There are lots of ways, but one that’s been very successful lately has been Digital recording seminars! Specialty retailers have a huge potential market with 100,000,000 consumers walking around w/ two channels of music playing in their ear. People are listening to more music than ever before because of the ease and accessibility. Mp3 players and storage space are getting cheaper by the day. Most of the music they store sounds horrible because almost everyone is recording in mp3. Consumers aren’t aware that you can record in a WAV or loss-less format. After all, they’re not called wav or lossless players, they’re called mp3 players. So if specialty retailers provided seminars and demos in a controlled manner, they would find a new breed of customer to add to the existing ones. The really good shops are doing this now and preaching quality over quantity. Actually, our VP of operations listens to a system using uncompressed music from his laptop, the Apple Airport, and a Musical Fidelity DAC. And…. it sounds pretty darn good because he rips in lossless format.
I have seen first hand iPod demos that drop customers’ jaws and iPod demos that are so bad, they make you want to run out of the room. I’ve also heard the most jaded audiophile salesperson tell every customer they can get to listen just how terrible the technology is and how it will wreck America if allowed to continue.
I would love to see specialty CE dealers become digital recording leaders in their markets. There is absolutely a percentage (and it doesn’t have to be a big percentage) of people that would love to know this information if it were readily available and demonstrate able at their local dealer. If consumers knew that this concept could be transferred to the home, you’d have people buying more and listening to music every waking hour. This is where the docking station comes in, but your iPod as your only source will get old and I’d bet they will eventually change in form. Terabyte hard drives are now selling for under $600. The amount of uncompressed music you can store is immense. You can now stream music any where in your house, run the signal through a good tube D/A converter w/ amp an speakers and you have a true high-end system anywhere w/ almost unlimited music… This is a much better, and a more specialized way to distribute music.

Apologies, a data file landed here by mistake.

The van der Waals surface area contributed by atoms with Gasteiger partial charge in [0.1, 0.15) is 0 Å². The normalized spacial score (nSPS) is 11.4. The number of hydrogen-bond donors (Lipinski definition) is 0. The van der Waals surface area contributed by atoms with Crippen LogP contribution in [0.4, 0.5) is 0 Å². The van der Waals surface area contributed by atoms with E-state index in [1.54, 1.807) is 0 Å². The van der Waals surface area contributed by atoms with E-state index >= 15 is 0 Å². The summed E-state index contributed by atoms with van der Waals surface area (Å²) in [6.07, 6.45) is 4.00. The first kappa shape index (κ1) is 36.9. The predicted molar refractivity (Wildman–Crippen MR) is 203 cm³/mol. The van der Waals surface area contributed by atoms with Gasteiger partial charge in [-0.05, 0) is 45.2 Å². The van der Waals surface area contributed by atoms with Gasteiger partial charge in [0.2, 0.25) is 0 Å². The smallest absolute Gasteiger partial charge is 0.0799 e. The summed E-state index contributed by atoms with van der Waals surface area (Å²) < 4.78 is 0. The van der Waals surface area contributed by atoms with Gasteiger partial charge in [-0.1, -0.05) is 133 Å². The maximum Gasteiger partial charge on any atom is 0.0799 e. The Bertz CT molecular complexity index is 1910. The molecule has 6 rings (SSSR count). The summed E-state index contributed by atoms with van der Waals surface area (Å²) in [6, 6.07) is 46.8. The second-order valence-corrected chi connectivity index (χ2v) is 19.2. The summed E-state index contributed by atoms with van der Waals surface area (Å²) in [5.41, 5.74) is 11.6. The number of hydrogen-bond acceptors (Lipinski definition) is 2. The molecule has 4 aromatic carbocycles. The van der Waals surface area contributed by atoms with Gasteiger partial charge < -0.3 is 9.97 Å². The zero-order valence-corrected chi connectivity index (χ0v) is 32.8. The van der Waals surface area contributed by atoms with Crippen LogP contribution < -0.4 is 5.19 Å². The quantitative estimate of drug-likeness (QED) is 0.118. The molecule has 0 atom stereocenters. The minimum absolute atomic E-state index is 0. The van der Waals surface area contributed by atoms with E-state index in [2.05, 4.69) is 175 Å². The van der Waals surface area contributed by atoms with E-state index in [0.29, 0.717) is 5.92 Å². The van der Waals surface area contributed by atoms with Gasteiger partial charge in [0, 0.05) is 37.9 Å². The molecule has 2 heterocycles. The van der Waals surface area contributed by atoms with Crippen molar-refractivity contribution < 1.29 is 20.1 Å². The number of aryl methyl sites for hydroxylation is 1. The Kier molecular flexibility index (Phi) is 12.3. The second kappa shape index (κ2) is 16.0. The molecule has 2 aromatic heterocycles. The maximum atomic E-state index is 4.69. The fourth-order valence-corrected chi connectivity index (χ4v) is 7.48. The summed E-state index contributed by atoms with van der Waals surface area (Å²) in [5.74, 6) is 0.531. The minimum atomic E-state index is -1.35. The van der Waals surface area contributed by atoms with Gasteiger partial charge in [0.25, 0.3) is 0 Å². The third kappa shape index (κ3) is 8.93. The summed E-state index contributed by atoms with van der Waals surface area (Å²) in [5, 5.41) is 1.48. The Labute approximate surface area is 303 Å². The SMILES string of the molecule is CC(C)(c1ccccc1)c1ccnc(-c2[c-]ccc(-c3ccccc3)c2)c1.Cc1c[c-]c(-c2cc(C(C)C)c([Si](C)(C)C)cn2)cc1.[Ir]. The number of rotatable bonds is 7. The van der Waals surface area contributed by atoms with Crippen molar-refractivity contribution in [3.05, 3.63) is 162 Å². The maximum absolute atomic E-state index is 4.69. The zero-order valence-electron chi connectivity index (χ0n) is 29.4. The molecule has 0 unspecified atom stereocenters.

If you remember, we lost the last generation to video games and I’m convinced that if done right, we will have their interest again through a technology they already own and love.
HFR – When I was in college in the early 1980’s just about every guy had a stereo with many afternoons spent fighting “stereo wars” in the dorms. Now, only a few students have such equipment. What can be done to bring in this new generation into the 2 channel audio world?
Exposure and cheaper hard drives…
HFR – Would the idea of two channel AudioFests on campuses work, in your opinion?
Sounds like a great idea if you could find the space on campus that would work for multiple manufacturers and dealer supported rooms. If you can…sign me up.
The medium age of audio fans is getting older which is a problem. Since high school and college students have no problem spending rather large sums on car stereos, can’t the audio industry gravitate them into home systems?